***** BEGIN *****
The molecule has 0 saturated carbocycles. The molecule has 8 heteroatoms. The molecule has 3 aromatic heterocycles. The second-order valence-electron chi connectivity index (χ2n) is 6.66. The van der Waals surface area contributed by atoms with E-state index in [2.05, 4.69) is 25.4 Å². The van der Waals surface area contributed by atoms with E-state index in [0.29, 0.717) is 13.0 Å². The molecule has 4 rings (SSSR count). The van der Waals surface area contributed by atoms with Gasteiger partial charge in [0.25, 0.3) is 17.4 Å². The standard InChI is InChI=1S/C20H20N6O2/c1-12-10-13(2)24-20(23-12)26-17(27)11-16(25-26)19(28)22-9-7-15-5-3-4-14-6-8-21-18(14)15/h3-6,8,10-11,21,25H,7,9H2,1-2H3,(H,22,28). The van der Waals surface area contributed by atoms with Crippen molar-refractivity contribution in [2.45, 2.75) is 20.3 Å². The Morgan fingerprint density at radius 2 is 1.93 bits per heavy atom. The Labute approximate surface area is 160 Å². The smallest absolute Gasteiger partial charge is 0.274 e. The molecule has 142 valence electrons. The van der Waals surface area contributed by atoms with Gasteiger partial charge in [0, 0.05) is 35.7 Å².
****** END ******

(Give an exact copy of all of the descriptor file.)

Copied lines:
The molecule has 0 saturated carbocycles. The molecule has 8 heteroatoms. The molecule has 3 aromatic heterocycles. The second-order valence-electron chi connectivity index (χ2n) is 6.66. The van der Waals surface area contributed by atoms with E-state index in [2.05, 4.69) is 25.4 Å². The van der Waals surface area contributed by atoms with E-state index in [0.29, 0.717) is 13.0 Å². The molecule has 4 rings (SSSR count). The van der Waals surface area contributed by atoms with Gasteiger partial charge in [0.25, 0.3) is 17.4 Å². The standard InChI is InChI=1S/C20H20N6O2/c1-12-10-13(2)24-20(23-12)26-17(27)11-16(25-26)19(28)22-9-7-15-5-3-4-14-6-8-21-18(14)15/h3-6,8,10-11,21,25H,7,9H2,1-2H3,(H,22,28). The van der Waals surface area contributed by atoms with Crippen molar-refractivity contribution in [2.45, 2.75) is 20.3 Å². The Morgan fingerprint density at radius 2 is 1.93 bits per heavy atom. The Labute approximate surface area is 160 Å². The smallest absolute Gasteiger partial charge is 0.274 e. The molecule has 142 valence electrons. The van der Waals surface area contributed by atoms with Gasteiger partial charge in [0, 0.05) is 35.7 Å².